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By Custom and By Law: Black Folklore and Racial Representation at the Birth of Jim Crow
Moody, Shirley C.
Washington, Mary Helen
Pearson, Barry Lee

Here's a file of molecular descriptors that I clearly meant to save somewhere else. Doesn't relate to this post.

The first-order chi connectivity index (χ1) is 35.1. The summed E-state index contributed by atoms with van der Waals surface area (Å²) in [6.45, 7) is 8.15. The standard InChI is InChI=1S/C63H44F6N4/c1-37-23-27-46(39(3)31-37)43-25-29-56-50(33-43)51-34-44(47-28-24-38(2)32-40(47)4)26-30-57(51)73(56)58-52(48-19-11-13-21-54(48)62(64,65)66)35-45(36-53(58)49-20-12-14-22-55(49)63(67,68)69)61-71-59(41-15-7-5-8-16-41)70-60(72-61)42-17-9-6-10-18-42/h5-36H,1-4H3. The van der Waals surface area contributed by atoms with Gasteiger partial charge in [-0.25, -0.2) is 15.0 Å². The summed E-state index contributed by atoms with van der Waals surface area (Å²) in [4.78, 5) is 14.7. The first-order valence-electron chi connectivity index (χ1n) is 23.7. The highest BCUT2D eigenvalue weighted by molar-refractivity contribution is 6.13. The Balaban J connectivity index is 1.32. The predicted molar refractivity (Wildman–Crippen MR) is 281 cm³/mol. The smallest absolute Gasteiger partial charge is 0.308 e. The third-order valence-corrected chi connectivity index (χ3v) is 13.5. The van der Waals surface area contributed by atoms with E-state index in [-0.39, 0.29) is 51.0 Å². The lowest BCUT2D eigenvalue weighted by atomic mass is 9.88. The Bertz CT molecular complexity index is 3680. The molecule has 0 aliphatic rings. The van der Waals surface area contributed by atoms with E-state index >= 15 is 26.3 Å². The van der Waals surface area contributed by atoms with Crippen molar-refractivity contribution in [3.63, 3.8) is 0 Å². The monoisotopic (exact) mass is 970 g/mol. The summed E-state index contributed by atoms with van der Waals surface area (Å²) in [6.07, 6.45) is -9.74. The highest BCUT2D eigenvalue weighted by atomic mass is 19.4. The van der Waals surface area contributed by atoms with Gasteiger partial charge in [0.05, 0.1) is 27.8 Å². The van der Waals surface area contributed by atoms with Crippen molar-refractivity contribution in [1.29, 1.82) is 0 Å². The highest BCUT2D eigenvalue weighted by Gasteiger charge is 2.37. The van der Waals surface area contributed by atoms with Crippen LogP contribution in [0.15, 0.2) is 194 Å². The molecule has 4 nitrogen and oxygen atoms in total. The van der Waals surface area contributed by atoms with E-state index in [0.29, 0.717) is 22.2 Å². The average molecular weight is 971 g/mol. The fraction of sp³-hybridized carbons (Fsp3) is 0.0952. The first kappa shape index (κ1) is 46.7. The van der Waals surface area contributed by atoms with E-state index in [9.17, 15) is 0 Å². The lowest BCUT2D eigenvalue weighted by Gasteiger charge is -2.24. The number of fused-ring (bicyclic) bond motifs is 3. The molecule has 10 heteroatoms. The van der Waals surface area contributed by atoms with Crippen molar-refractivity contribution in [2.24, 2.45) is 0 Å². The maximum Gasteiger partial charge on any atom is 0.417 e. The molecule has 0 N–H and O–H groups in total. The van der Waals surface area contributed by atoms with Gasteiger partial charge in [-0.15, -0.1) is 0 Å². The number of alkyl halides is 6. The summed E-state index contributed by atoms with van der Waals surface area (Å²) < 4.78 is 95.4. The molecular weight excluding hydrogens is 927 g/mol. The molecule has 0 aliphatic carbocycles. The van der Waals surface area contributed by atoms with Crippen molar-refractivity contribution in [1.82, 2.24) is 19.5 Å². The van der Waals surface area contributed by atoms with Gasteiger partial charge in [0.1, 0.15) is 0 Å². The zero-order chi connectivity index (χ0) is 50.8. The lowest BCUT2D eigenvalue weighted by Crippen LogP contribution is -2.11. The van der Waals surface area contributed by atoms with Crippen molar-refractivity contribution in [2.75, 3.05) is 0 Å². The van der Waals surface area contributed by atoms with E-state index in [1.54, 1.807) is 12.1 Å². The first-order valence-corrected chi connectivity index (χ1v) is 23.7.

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By Custom and By Law: Black Folklore and Racial Representation at the Birth of Jim Crow establishes folklore as a contested site in the construction of racial identity during the emergence and solidification of legalized racial segregation at the end of the nineteenth century. By examining institutional interests, popular culture performances, and political rhetoric, I demonstrate how representations of black folklore played a seminal role in perpetuating a public discourse of racial difference. Alternately, my work introduces new scholarship examining the counter-narratives posed by nineteenth-century African American scholars, writers and folklorists who employed folklore in their various academic works and artistic productions as a vehicle to expose and critique post-Reconstruction racial hierarchies. In chapter one I reveal how constructions of black folklore in ante- and post-bellum popular culture intersected with emergent white folklore studies to provide a taxonomy for codifying racial difference, while simultaneously designating folklore as the medium through which racial representation would be debated. Chapter two recovers the important, but virtually unacknowledged role of African American folklorists in brokering public and academic access to black folk culture and in providing an alternative to the racist constructions of black folklore prevalent in the post-Reconstruction era. Chapter three re-contextualizes Charles Chesnutt's The Conjure Woman as both a response to the larger national discourse surrounding black folklore and also as part of a concerted effort among black intellectuals to first expose how perceptions of racial realities were constructed through representations of black folklore, and then to redefine the role of black folklore in African American cultural and literary works. In sum, my dissertation provides a cultural history of a formative moment in the construction of a late nineteenth century racialized discourse that placed representations of black folklore at its center. My research both recovers the neglected role of early black folklorists and writers in studying and interpreting black cultural traditions and asserts the profound significance of representations of black folklore in negotiating the perceptions and practices that have worked to define US racial ideologies in the nineteenth century and beyond.